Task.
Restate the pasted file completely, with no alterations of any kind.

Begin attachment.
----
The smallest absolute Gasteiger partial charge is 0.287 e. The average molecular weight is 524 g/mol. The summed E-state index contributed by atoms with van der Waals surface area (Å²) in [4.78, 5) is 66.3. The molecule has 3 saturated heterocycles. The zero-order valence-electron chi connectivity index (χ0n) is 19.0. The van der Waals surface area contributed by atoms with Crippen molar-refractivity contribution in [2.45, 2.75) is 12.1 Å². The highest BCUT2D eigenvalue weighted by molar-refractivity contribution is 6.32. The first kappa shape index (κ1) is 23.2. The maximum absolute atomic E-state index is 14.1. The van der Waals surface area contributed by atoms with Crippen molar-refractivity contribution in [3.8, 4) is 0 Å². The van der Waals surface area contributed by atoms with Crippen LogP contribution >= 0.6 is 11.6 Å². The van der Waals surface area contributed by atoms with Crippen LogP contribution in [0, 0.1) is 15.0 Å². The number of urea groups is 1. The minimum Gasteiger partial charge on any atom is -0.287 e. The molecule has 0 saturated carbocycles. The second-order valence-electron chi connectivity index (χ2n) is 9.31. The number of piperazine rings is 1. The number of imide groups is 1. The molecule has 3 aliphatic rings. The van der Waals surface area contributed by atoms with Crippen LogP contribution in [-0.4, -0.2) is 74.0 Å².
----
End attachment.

The smallest absolute Gasteiger partial charge is 0.287 e. The average molecular weight is 524 g/mol. The summed E-state index contributed by atoms with van der Waals surface area (Å²) in [4.78, 5) is 66.3. The molecule has 3 saturated heterocycles. The zero-order valence-electron chi connectivity index (χ0n) is 19.0. The van der Waals surface area contributed by atoms with Crippen molar-refractivity contribution in [2.45, 2.75) is 12.1 Å². The highest BCUT2D eigenvalue weighted by molar-refractivity contribution is 6.32. The first kappa shape index (κ1) is 23.2. The maximum absolute atomic E-state index is 14.1. The van der Waals surface area contributed by atoms with Crippen molar-refractivity contribution in [3.8, 4) is 0 Å². The van der Waals surface area contributed by atoms with Crippen LogP contribution >= 0.6 is 11.6 Å². The van der Waals surface area contributed by atoms with Crippen LogP contribution in [0, 0.1) is 15.0 Å². The number of urea groups is 1. The minimum Gasteiger partial charge on any atom is -0.287 e. The molecule has 0 saturated carbocycles. The second-order valence-electron chi connectivity index (χ2n) is 9.31. The number of piperazine rings is 1. The number of imide groups is 1. The molecule has 3 aliphatic rings. The van der Waals surface area contributed by atoms with Crippen LogP contribution in [-0.4, -0.2) is 74.0 Å².